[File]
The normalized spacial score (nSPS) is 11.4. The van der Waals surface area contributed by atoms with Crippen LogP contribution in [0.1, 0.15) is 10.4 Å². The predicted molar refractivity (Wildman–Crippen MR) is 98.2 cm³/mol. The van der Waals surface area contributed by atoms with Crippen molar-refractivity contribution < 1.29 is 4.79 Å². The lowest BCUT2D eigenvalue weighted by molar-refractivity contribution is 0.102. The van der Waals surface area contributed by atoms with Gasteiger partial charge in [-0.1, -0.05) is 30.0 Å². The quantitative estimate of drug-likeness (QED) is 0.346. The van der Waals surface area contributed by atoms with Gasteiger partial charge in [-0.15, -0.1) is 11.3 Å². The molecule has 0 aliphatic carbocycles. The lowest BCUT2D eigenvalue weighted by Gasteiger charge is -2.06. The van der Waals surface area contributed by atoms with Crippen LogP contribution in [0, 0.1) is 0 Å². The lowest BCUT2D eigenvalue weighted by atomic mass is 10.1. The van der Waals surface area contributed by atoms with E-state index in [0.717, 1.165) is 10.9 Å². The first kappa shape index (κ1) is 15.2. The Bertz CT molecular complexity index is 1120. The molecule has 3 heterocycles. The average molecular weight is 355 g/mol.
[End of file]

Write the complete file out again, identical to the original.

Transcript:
The normalized spacial score (nSPS) is 11.4. The van der Waals surface area contributed by atoms with Crippen LogP contribution in [0.1, 0.15) is 10.4 Å². The predicted molar refractivity (Wildman–Crippen MR) is 98.2 cm³/mol. The van der Waals surface area contributed by atoms with Crippen molar-refractivity contribution < 1.29 is 4.79 Å². The lowest BCUT2D eigenvalue weighted by molar-refractivity contribution is 0.102. The van der Waals surface area contributed by atoms with Gasteiger partial charge in [-0.1, -0.05) is 30.0 Å². The quantitative estimate of drug-likeness (QED) is 0.346. The van der Waals surface area contributed by atoms with Gasteiger partial charge in [-0.15, -0.1) is 11.3 Å². The molecule has 0 aliphatic carbocycles. The lowest BCUT2D eigenvalue weighted by Gasteiger charge is -2.06. The van der Waals surface area contributed by atoms with Crippen LogP contribution in [0, 0.1) is 0 Å². The lowest BCUT2D eigenvalue weighted by atomic mass is 10.1. The van der Waals surface area contributed by atoms with E-state index in [0.717, 1.165) is 10.9 Å². The first kappa shape index (κ1) is 15.2. The Bertz CT molecular complexity index is 1120. The molecule has 3 heterocycles. The average molecular weight is 355 g/mol.